Dr. Ben Wedro practices emergency medicine at Gundersen Clinic, a regional trauma center in La Crosse, Wisconsin. His background includes undergraduate and medical studies at the University of Alberta, a Family Practice internship at Queen's University in Kingston, Ontario and residency training in Emergency Medicine at the University of Oklahoma Health Sciences Center.
Dr. Charles "Pat" Davis, MD, PhD, is a board certified Emergency Medicine doctor who currently practices as a consultant and staff member for hospitals. He has a PhD in Microbiology (UT at Austin), and the MD (Univ. Texas Medical Branch, Galveston). He is a Clinical Professor (retired) in the Division of Emergency Medicine, UT Health Science Center at San Antonio, and has been the Chief of Emergency Medicine at UT Medical Branch and at UTHSCSA with over 250 publications.
A hematoma is a collection of blood, usually clotted, outside of a blood
vessel that may occur because of an injury to the wall of a blood vessel
allowing blood to leak out into tissues where it does not belong. (heme=blood +
oma=tumor or collection). The damaged blood vessel may be an artery, vein, or
capillary; and the bleeding may be very tiny, with just a dot of blood or it can
be large and cause significant blood loss. It is a type of internal bleeding that is either clotted or is forming clots. Hemorrhage is the term used to
describe active bleeding and is often graded on a severity score of one to four
(15% to >40% of total blood volume). Hematoma describes bleeding that has
already started to become clotted. However, the distinction sometimes is not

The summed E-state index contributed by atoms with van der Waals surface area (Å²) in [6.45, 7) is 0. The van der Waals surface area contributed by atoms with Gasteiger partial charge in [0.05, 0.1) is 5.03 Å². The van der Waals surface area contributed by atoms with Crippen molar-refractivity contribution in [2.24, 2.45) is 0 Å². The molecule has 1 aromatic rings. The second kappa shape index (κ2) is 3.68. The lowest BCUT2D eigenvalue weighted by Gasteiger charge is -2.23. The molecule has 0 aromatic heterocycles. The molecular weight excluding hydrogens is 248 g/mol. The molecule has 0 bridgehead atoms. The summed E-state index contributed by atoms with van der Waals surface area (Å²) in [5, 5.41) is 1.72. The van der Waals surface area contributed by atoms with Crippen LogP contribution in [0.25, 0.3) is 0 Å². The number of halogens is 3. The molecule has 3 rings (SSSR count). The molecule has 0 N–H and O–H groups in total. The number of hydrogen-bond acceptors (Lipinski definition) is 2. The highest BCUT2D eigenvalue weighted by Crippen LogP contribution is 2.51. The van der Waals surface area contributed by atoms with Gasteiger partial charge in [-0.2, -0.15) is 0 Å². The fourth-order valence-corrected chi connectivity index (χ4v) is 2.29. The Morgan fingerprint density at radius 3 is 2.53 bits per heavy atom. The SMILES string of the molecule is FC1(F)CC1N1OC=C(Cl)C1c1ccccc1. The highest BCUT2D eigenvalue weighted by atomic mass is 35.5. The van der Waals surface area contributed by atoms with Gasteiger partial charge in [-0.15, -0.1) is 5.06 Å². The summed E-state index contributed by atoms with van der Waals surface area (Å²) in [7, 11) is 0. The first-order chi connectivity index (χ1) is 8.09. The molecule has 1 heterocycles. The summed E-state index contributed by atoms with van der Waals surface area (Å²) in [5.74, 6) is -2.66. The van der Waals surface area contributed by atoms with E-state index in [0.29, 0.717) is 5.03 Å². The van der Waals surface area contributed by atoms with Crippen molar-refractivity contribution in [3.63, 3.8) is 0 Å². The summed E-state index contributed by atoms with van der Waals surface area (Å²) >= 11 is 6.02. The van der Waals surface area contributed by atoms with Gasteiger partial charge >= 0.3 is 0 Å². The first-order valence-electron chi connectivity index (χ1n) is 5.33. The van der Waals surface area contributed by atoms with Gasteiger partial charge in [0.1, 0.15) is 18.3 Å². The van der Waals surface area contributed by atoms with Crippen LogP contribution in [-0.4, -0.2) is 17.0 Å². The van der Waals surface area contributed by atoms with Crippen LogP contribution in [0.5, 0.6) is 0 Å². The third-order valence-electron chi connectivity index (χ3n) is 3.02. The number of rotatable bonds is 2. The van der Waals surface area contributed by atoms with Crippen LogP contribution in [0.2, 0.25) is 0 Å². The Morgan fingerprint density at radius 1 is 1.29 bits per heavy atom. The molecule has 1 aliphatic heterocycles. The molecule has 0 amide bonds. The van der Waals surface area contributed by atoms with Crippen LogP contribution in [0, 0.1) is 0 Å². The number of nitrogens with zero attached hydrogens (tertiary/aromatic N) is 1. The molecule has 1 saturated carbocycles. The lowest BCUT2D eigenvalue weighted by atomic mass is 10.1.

clear as some hematomas enlarge over time as active bleeding can add to the mass
of the hematoma.
Hematomas are often described based upon their location in the body, whether
it is in the skull (intracranial: intra=within +cranium=skull), under the
fingernail (subungual: sub=underneath + ungual=nail), or in the earlobe.
Hematomas of the skin may also be named based upon their size. Petechiae are
tiny dots of blood usually less than 3mm (0.12 inch) while
purpura is less than 10mm (0.40 inch) and ecchymosis is greater than 10 mm. Ecchymosis is
commonly considered a bruise.
Hematomas form when a blood vessel leaks into surrounding tissue. The injury to a blood vessel wall
may occur spontaneously or may be due to trauma. While the word trauma is often
thought to be a major injury, it can also refer to minor damage that can occur
routinely. The violence of a sneeze or cough may cause blood vessels in the face
to break and cause small amounts of bleeding. The body is usually able to repair
the damaged vessel wall by activating the blood clotting cascade and forming
fibrin patches. Sometimes the repair fails if the damage is extensive and the
large defect allows for continued bleeding. If the bleeding occurs in a tiny
capillary blood vessel, only a drop or two of blood may be lost into the
surrounding tissue causing petechiae to form. If there is great pressure within
the blood vessel, for example a major artery, the blood may continue to leak and
cause an expanding hematoma that cause significant blood loss and shock.
Blood that escapes from the blood stream is very irritating and may cause all
the symptoms of inflammation including pain, swelling and redness. Symptoms of a
hematoma depend upon their location, their size and whether they cause
associated swelling, edema or pressure on adjacent structures such as blood
vessels and nerves.
The symptoms of internal bleeding depend upon the circumstances. Sometimes it is the location of the bleeding and not the amount that makes the difference. Sometimes it is the amount of blood that is lost and sometimes it is a combination of the two.
Shock may occur if there is enough blood lost to decrease the amount of blood within the circulatory system. The signs and symptoms of shock may include rapid heartbeat, low blood pressure, cool and sweaty skin, and decrease mental function or confusion.
Most healthy people can lose 10% to 15% of their blood supply and show minimal signs of shock. This blood loss is the equivalent of donating a pint of blood. Symptoms become more severe as more blood is lost.
Children, the elderly, and those taking certain medications may not exhibit classic signs and symptoms and medical care providers may need to maintain a higher level of suspicion when looking for internal bleeding.